Will floating wind turbines work?

We are all familiar with onshore and offshore wind turbines, but what about turbines that are offshore but not under water?

Statoil successfully designed and installed the first ever floating turbine off the west coast of Norway in 2009 and in less than two years the turbine, referred to as Hywind, generated more than 15 MWh of electricity. A leading company in oil and gas production, Statoil claim they want to put technology through its paces and the UK’s Crown Estate has given the go-ahead to build five floating wind turbines off the coast of Aberdeenshire, Scotland.

Offshore wind is already very popular in Europe, both because it harnesses the natural power of the wind and because the visual impact is less significant. Currently, offshore wind turbines can be installed in a maximum water depth of 60 metres as the supportive pylons need to be drilled into the sea bed. In contrast, the new style floating turbines are anchored to the seabed using cables meaning they can be installed in water as deep as 700 metres.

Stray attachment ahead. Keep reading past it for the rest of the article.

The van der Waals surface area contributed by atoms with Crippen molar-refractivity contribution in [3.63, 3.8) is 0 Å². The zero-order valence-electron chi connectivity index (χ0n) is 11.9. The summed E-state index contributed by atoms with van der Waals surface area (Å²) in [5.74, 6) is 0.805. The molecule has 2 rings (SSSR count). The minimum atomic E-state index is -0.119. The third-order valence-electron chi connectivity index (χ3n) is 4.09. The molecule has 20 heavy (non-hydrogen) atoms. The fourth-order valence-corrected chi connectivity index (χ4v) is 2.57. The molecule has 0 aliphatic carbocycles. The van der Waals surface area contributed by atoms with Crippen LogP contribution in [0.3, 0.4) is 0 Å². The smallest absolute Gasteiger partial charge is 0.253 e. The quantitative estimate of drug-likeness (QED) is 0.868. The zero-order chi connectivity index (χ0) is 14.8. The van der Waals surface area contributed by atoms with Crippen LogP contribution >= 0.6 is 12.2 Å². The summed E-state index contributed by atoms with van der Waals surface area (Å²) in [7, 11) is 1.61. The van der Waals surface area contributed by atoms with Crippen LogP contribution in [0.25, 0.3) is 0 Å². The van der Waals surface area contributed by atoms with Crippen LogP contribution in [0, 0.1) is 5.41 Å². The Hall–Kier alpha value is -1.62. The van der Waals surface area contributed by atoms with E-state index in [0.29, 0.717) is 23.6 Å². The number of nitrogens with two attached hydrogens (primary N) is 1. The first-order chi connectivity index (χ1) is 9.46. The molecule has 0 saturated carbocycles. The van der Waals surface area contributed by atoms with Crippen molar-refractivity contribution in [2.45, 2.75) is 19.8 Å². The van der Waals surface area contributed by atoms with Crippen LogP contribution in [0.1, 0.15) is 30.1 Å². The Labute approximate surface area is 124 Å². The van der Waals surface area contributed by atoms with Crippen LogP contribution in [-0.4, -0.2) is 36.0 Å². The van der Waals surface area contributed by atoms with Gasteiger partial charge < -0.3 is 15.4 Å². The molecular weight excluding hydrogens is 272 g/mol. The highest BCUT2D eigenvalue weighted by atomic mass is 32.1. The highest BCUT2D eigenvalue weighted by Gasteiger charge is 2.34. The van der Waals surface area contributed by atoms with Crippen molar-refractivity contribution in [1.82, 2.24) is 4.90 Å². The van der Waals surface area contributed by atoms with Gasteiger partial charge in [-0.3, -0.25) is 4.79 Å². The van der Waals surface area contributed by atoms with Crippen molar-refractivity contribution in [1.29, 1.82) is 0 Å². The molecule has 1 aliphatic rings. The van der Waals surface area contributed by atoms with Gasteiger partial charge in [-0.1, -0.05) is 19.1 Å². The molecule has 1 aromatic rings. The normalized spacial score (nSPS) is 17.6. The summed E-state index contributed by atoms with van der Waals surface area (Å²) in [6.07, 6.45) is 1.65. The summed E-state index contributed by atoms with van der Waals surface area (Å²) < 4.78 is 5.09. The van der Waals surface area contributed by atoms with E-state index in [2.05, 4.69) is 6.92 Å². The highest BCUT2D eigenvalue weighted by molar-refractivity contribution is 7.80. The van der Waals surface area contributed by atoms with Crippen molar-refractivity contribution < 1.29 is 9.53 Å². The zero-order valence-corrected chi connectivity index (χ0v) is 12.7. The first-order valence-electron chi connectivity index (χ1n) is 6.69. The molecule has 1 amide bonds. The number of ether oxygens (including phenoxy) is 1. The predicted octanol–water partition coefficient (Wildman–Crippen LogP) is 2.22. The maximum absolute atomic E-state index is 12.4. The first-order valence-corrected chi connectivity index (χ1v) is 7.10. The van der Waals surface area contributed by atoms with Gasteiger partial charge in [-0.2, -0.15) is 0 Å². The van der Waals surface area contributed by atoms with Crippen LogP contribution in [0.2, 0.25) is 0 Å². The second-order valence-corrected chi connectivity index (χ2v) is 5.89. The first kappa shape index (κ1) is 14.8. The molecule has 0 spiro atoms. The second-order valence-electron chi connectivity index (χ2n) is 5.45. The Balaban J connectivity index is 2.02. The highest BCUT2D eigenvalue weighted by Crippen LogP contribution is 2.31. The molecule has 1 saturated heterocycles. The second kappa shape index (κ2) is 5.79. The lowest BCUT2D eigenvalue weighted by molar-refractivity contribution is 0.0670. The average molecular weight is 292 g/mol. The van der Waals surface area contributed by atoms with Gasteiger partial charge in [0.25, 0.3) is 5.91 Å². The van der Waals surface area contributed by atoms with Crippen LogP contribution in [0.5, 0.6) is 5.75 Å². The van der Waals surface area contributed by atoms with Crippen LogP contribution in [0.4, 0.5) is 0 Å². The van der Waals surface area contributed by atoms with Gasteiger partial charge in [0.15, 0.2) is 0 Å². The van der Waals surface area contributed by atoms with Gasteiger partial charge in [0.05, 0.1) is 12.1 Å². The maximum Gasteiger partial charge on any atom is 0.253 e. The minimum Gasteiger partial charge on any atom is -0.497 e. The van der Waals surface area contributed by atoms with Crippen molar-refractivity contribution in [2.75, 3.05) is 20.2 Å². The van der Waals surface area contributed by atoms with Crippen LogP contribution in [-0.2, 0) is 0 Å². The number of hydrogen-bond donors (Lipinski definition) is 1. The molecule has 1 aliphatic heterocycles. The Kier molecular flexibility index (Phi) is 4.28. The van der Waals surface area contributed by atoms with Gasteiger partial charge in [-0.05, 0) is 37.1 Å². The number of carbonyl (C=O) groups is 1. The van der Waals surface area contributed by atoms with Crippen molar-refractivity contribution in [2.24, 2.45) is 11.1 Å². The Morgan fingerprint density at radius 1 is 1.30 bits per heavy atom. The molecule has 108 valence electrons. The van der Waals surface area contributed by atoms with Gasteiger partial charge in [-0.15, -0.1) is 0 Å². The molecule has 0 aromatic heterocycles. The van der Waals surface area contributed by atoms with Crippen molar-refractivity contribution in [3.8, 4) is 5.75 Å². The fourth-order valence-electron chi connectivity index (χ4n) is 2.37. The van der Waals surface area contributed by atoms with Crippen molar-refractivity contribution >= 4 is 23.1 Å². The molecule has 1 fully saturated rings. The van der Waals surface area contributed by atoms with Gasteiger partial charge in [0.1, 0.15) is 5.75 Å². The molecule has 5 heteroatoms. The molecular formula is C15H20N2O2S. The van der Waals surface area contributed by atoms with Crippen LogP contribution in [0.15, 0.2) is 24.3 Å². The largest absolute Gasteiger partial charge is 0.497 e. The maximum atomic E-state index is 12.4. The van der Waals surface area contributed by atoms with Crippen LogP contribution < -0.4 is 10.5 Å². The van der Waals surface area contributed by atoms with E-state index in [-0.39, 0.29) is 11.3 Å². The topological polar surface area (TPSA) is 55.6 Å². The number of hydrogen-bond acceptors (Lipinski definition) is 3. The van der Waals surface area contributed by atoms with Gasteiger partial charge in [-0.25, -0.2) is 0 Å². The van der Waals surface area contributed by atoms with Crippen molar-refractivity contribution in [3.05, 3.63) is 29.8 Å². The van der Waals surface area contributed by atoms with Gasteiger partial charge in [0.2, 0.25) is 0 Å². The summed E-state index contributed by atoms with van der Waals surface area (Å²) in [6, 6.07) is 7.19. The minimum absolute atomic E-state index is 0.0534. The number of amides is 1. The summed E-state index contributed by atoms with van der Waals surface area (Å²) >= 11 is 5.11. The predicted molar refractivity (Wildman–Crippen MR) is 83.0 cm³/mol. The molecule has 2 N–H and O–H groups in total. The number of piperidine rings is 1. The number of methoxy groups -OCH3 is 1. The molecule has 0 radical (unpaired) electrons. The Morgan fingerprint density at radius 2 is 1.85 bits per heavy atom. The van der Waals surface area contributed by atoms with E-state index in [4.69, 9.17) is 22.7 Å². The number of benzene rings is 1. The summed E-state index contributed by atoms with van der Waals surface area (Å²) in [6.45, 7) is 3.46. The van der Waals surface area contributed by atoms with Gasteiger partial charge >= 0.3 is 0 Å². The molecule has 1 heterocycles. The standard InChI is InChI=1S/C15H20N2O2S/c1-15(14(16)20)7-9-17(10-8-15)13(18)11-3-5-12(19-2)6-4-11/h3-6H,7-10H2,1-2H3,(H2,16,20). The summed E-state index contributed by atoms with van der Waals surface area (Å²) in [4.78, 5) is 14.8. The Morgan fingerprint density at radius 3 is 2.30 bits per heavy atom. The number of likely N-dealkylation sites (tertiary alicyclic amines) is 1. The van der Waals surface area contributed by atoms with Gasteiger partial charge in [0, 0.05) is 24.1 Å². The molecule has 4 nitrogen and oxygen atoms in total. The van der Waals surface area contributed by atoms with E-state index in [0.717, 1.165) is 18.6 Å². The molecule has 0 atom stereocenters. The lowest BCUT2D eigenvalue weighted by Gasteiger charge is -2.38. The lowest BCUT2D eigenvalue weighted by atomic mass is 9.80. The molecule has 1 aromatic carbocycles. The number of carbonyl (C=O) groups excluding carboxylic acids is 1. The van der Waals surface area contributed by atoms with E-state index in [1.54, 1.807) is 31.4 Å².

The capacity for wind power out to sea is much greater because the wind flow is undisturbed by topographic features that can be a problem inland. Investors have been hesitant to offer support for these projects as the initial costs are so high, however engineers promise that expenses will diminish as experience is gained and the right design principles are used.

The continued evolution of renewable technology and the enthusiasm it receives offers an optimistic outlook for the wind power industry. Fine Energy are focused on working with internationally renowned manufacturers of wind turbines to select the best turbine for the site, and to make wind work for you.